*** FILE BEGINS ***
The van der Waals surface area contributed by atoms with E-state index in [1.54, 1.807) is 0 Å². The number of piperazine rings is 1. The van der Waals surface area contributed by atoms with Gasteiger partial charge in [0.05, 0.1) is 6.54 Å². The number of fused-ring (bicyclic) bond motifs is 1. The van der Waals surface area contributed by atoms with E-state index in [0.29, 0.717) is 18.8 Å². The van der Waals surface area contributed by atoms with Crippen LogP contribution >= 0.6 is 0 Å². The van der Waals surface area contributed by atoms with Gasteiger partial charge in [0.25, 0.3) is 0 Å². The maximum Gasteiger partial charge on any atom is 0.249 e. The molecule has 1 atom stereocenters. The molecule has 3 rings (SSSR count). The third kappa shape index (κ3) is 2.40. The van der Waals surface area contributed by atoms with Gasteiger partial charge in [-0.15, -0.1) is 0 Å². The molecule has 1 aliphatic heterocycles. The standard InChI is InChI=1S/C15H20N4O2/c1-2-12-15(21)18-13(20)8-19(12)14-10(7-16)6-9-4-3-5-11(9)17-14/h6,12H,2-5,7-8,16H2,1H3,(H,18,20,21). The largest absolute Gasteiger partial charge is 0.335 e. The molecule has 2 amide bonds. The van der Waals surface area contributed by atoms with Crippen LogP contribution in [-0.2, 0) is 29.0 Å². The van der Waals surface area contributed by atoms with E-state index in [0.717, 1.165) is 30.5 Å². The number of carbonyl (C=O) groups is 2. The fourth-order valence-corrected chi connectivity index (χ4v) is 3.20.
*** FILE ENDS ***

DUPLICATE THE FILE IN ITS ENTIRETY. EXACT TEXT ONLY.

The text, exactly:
The van der Waals surface area contributed by atoms with E-state index in [1.54, 1.807) is 0 Å². The number of piperazine rings is 1. The van der Waals surface area contributed by atoms with Gasteiger partial charge in [0.05, 0.1) is 6.54 Å². The number of fused-ring (bicyclic) bond motifs is 1. The van der Waals surface area contributed by atoms with E-state index in [0.29, 0.717) is 18.8 Å². The van der Waals surface area contributed by atoms with Crippen LogP contribution >= 0.6 is 0 Å². The van der Waals surface area contributed by atoms with Gasteiger partial charge in [0.25, 0.3) is 0 Å². The maximum Gasteiger partial charge on any atom is 0.249 e. The molecule has 1 atom stereocenters. The molecule has 3 rings (SSSR count). The third kappa shape index (κ3) is 2.40. The van der Waals surface area contributed by atoms with Gasteiger partial charge in [-0.15, -0.1) is 0 Å². The molecule has 1 aliphatic heterocycles. The standard InChI is InChI=1S/C15H20N4O2/c1-2-12-15(21)18-13(20)8-19(12)14-10(7-16)6-9-4-3-5-11(9)17-14/h6,12H,2-5,7-8,16H2,1H3,(H,18,20,21). The largest absolute Gasteiger partial charge is 0.335 e. The molecule has 2 amide bonds. The van der Waals surface area contributed by atoms with Crippen LogP contribution in [-0.2, 0) is 29.0 Å². The van der Waals surface area contributed by atoms with E-state index in [0.717, 1.165) is 30.5 Å². The number of carbonyl (C=O) groups is 2. The fourth-order valence-corrected chi connectivity index (χ4v) is 3.20.